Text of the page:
By refinancing to a 30 year loan at a 4.5% interest rate, your monthly payment would decrease to $476.36, with $352.56 going toward interest and $123.80 toward principal. These numbers assume that you pay cash for the closing costs, which could be in the neighborhood of several thousand dollars for this loan. Not only is the new monthly mortgage payment smaller and the amount going toward principal larger, but you will save approximately $8,000 in interest over the lifetime of this loan by refinancing. Just keep in mind that if you sell the house within a few year of refinancing, the cost of refinancing will eliminate the savings in interest.

Negative Amortization
While amortization schedules are typically thought about in terms of paying down a mortgage, they also play a role when the loan agreement allows for scheduled payments that are less than the interest payments over that same time period. To look back at our example, it is possible to get a loan with a monthly payment of $467.36 and a contract that permits you to pay only $367.36. The $100 difference, known as deferred interest, is added to the principal of the loan. Over time, the amount owed on the loan increases, a scenario known as negative amortization.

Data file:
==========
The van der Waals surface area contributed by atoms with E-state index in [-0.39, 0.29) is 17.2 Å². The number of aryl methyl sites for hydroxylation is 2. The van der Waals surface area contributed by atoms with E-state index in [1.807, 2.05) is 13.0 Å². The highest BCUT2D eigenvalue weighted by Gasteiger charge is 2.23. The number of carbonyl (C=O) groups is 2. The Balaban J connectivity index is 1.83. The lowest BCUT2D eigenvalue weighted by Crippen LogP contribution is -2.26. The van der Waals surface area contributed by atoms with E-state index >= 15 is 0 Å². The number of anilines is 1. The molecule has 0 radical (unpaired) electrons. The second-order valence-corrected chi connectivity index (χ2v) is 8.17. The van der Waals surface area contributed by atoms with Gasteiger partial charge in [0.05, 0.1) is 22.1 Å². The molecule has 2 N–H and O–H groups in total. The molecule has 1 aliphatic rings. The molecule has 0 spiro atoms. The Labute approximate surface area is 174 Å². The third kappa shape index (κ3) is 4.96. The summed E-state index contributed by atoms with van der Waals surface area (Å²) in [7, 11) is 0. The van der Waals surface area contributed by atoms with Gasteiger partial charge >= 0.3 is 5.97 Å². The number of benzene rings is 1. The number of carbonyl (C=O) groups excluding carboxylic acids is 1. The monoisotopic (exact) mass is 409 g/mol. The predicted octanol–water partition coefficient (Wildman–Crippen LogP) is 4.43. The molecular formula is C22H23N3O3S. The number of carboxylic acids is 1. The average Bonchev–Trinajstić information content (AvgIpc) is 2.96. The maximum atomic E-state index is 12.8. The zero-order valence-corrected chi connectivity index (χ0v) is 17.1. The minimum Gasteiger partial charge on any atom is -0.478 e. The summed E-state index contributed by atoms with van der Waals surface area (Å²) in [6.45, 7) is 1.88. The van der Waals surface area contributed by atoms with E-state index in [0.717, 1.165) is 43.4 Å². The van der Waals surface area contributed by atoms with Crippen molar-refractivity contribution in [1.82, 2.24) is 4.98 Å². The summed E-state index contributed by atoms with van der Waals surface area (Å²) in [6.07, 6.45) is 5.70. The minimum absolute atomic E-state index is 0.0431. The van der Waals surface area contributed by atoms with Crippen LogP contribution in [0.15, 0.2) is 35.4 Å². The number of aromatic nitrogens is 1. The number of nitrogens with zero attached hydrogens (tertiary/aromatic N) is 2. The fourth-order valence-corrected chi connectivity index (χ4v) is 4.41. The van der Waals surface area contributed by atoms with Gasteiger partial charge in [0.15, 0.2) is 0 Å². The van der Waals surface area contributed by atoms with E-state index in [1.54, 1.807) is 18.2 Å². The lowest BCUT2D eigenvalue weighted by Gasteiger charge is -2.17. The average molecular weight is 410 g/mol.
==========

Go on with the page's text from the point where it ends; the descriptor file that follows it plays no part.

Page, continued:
Negative amortization has become a more common scenario with the increased popularity of certain types of adjustable-rate mortgages, particularly those known as interest-only loans. While these mortgages can provide borrowers with the ability to initially make low monthly payments, the downside is that the monthly payments must increase substantially at some point over the term of the mortgage. Some homeowners find themselves unable to make more than the initial minimum payment and unable to make the higher payment when it adjusts upward. Because the principal of the loan increases over time, refinancing what is now a larger debt than originally financed may be impossible, which can eventually lead to foreclosure. (To learn how to avoid this fate, see Saving Your Home From Foreclosure.)